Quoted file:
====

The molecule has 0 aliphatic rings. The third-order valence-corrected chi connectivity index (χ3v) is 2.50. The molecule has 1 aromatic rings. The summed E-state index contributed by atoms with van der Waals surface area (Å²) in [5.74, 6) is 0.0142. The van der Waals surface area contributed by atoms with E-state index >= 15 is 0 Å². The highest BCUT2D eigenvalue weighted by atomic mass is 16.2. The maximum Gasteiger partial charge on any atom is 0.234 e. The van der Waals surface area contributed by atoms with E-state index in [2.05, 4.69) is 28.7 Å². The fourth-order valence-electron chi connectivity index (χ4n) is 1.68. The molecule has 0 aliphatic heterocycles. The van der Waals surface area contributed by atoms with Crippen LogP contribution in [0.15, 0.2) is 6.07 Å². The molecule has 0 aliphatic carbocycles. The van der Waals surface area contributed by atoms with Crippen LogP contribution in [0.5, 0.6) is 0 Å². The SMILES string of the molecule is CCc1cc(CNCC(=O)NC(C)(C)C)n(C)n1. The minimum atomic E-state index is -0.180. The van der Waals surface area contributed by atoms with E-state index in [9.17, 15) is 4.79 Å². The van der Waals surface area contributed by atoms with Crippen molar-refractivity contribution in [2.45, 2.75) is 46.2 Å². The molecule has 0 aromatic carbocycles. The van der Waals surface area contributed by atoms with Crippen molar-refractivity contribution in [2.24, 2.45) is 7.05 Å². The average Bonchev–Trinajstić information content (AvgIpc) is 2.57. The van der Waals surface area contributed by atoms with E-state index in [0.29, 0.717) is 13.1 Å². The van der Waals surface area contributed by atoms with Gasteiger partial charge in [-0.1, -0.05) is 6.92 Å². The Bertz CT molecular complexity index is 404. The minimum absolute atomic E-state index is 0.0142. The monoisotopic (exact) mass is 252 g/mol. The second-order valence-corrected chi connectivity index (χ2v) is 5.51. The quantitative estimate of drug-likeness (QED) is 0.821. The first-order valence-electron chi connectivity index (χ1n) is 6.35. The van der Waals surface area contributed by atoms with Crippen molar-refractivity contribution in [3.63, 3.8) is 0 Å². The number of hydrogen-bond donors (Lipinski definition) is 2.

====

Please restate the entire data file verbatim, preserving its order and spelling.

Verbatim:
The molecule has 0 aliphatic rings. The third-order valence-corrected chi connectivity index (χ3v) is 2.50. The molecule has 1 aromatic rings. The summed E-state index contributed by atoms with van der Waals surface area (Å²) in [5.74, 6) is 0.0142. The van der Waals surface area contributed by atoms with E-state index >= 15 is 0 Å². The highest BCUT2D eigenvalue weighted by atomic mass is 16.2. The maximum Gasteiger partial charge on any atom is 0.234 e. The van der Waals surface area contributed by atoms with E-state index in [2.05, 4.69) is 28.7 Å². The fourth-order valence-electron chi connectivity index (χ4n) is 1.68. The molecule has 0 aliphatic heterocycles. The van der Waals surface area contributed by atoms with Crippen LogP contribution in [0.15, 0.2) is 6.07 Å². The molecule has 0 aliphatic carbocycles. The van der Waals surface area contributed by atoms with Crippen LogP contribution in [0.5, 0.6) is 0 Å². The SMILES string of the molecule is CCc1cc(CNCC(=O)NC(C)(C)C)n(C)n1. The minimum atomic E-state index is -0.180. The van der Waals surface area contributed by atoms with E-state index in [9.17, 15) is 4.79 Å². The van der Waals surface area contributed by atoms with Crippen molar-refractivity contribution in [2.45, 2.75) is 46.2 Å². The molecule has 0 aromatic carbocycles. The van der Waals surface area contributed by atoms with Crippen molar-refractivity contribution in [2.24, 2.45) is 7.05 Å². The average Bonchev–Trinajstić information content (AvgIpc) is 2.57. The van der Waals surface area contributed by atoms with E-state index in [0.29, 0.717) is 13.1 Å². The van der Waals surface area contributed by atoms with Gasteiger partial charge in [-0.1, -0.05) is 6.92 Å². The Bertz CT molecular complexity index is 404. The minimum absolute atomic E-state index is 0.0142. The monoisotopic (exact) mass is 252 g/mol. The second-order valence-corrected chi connectivity index (χ2v) is 5.51. The quantitative estimate of drug-likeness (QED) is 0.821. The first-order valence-electron chi connectivity index (χ1n) is 6.35. The van der Waals surface area contributed by atoms with Crippen molar-refractivity contribution in [3.63, 3.8) is 0 Å². The number of hydrogen-bond donors (Lipinski definition) is 2.